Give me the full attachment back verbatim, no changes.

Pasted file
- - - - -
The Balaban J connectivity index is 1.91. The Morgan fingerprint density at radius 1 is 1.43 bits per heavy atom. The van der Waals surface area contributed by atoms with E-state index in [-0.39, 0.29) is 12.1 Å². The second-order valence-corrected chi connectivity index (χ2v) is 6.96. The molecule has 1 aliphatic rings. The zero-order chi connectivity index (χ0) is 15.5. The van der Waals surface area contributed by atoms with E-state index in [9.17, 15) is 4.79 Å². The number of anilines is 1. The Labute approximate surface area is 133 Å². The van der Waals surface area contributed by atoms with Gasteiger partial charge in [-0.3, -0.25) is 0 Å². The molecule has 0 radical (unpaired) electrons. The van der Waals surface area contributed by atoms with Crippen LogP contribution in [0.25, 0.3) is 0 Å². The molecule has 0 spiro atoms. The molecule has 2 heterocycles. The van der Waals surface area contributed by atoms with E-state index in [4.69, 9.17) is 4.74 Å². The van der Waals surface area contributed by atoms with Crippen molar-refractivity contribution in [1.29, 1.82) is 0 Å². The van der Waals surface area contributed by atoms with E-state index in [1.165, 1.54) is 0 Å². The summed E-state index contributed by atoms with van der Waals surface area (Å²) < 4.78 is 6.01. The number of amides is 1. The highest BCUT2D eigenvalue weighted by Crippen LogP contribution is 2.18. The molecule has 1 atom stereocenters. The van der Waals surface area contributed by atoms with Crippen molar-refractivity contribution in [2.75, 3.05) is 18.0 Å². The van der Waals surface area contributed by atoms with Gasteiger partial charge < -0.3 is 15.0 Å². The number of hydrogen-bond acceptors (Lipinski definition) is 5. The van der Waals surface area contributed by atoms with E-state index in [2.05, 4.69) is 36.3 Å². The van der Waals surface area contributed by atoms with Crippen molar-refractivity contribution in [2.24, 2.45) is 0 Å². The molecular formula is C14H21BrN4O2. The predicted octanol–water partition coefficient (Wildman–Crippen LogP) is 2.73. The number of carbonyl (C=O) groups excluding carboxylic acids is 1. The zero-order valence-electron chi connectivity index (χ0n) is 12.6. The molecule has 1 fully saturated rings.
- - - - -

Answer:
The Balaban J connectivity index is 1.91. The Morgan fingerprint density at radius 1 is 1.43 bits per heavy atom. The van der Waals surface area contributed by atoms with E-state index in [-0.39, 0.29) is 12.1 Å². The second-order valence-corrected chi connectivity index (χ2v) is 6.96. The molecule has 1 aliphatic rings. The zero-order chi connectivity index (χ0) is 15.5. The van der Waals surface area contributed by atoms with E-state index in [9.17, 15) is 4.79 Å². The number of anilines is 1. The Labute approximate surface area is 133 Å². The van der Waals surface area contributed by atoms with Gasteiger partial charge in [-0.3, -0.25) is 0 Å². The molecule has 0 radical (unpaired) electrons. The van der Waals surface area contributed by atoms with Crippen LogP contribution in [0.25, 0.3) is 0 Å². The molecule has 0 spiro atoms. The molecule has 2 heterocycles. The van der Waals surface area contributed by atoms with E-state index in [4.69, 9.17) is 4.74 Å². The van der Waals surface area contributed by atoms with Crippen molar-refractivity contribution in [1.29, 1.82) is 0 Å². The van der Waals surface area contributed by atoms with E-state index in [1.165, 1.54) is 0 Å². The summed E-state index contributed by atoms with van der Waals surface area (Å²) < 4.78 is 6.01. The number of amides is 1. The highest BCUT2D eigenvalue weighted by Crippen LogP contribution is 2.18. The molecule has 1 atom stereocenters. The van der Waals surface area contributed by atoms with Crippen molar-refractivity contribution in [2.75, 3.05) is 18.0 Å². The van der Waals surface area contributed by atoms with Gasteiger partial charge < -0.3 is 15.0 Å². The number of hydrogen-bond acceptors (Lipinski definition) is 5. The van der Waals surface area contributed by atoms with E-state index in [2.05, 4.69) is 36.3 Å². The van der Waals surface area contributed by atoms with Crippen molar-refractivity contribution in [2.24, 2.45) is 0 Å². The molecular formula is C14H21BrN4O2. The predicted octanol–water partition coefficient (Wildman–Crippen LogP) is 2.73. The number of carbonyl (C=O) groups excluding carboxylic acids is 1. The zero-order valence-electron chi connectivity index (χ0n) is 12.6. The molecule has 1 fully saturated rings.